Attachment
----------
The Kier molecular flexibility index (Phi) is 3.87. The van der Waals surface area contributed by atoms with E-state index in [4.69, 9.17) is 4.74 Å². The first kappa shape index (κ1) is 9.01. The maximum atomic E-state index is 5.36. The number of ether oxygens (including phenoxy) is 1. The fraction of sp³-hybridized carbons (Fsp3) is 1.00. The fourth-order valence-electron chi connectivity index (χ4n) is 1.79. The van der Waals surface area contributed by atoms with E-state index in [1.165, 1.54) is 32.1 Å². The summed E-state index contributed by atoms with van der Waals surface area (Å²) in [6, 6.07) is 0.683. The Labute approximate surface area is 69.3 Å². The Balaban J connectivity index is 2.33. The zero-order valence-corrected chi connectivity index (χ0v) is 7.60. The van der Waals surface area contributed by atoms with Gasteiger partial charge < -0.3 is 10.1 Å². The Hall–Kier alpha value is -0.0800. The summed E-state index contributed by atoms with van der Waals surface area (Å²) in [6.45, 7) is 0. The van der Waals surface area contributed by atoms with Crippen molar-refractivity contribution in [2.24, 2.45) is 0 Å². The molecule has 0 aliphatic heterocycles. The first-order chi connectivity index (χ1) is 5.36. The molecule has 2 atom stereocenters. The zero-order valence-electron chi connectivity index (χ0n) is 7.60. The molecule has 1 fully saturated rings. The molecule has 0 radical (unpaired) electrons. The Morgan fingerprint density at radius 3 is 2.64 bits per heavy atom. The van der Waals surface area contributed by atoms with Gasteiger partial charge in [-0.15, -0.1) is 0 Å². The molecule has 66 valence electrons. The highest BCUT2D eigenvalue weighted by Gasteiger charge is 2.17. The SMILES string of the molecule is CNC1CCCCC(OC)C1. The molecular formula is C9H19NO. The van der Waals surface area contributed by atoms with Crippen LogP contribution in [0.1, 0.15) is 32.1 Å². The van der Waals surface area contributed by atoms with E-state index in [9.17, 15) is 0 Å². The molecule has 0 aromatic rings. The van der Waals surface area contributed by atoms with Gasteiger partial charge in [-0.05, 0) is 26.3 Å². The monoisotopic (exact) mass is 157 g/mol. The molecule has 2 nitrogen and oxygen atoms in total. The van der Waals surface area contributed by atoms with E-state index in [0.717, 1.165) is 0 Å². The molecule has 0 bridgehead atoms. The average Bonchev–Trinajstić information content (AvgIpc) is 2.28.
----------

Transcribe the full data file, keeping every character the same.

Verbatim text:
The Kier molecular flexibility index (Phi) is 3.87. The van der Waals surface area contributed by atoms with E-state index in [4.69, 9.17) is 4.74 Å². The first kappa shape index (κ1) is 9.01. The maximum atomic E-state index is 5.36. The number of ether oxygens (including phenoxy) is 1. The fraction of sp³-hybridized carbons (Fsp3) is 1.00. The fourth-order valence-electron chi connectivity index (χ4n) is 1.79. The van der Waals surface area contributed by atoms with E-state index in [1.165, 1.54) is 32.1 Å². The summed E-state index contributed by atoms with van der Waals surface area (Å²) in [6, 6.07) is 0.683. The Labute approximate surface area is 69.3 Å². The Balaban J connectivity index is 2.33. The zero-order valence-corrected chi connectivity index (χ0v) is 7.60. The van der Waals surface area contributed by atoms with Gasteiger partial charge < -0.3 is 10.1 Å². The Hall–Kier alpha value is -0.0800. The summed E-state index contributed by atoms with van der Waals surface area (Å²) in [6.45, 7) is 0. The van der Waals surface area contributed by atoms with Crippen molar-refractivity contribution in [2.24, 2.45) is 0 Å². The molecule has 0 aliphatic heterocycles. The first-order chi connectivity index (χ1) is 5.36. The molecule has 2 atom stereocenters. The zero-order valence-electron chi connectivity index (χ0n) is 7.60. The molecule has 1 fully saturated rings. The molecule has 0 radical (unpaired) electrons. The Morgan fingerprint density at radius 3 is 2.64 bits per heavy atom. The van der Waals surface area contributed by atoms with Gasteiger partial charge in [-0.15, -0.1) is 0 Å². The molecule has 66 valence electrons. The highest BCUT2D eigenvalue weighted by Gasteiger charge is 2.17. The SMILES string of the molecule is CNC1CCCCC(OC)C1. The molecular formula is C9H19NO. The van der Waals surface area contributed by atoms with Crippen LogP contribution in [0.1, 0.15) is 32.1 Å². The van der Waals surface area contributed by atoms with E-state index in [9.17, 15) is 0 Å². The molecule has 0 aromatic rings. The van der Waals surface area contributed by atoms with Gasteiger partial charge in [-0.05, 0) is 26.3 Å². The monoisotopic (exact) mass is 157 g/mol. The molecule has 2 nitrogen and oxygen atoms in total. The van der Waals surface area contributed by atoms with E-state index in [0.717, 1.165) is 0 Å². The molecule has 0 bridgehead atoms. The average Bonchev–Trinajstić information content (AvgIpc) is 2.28.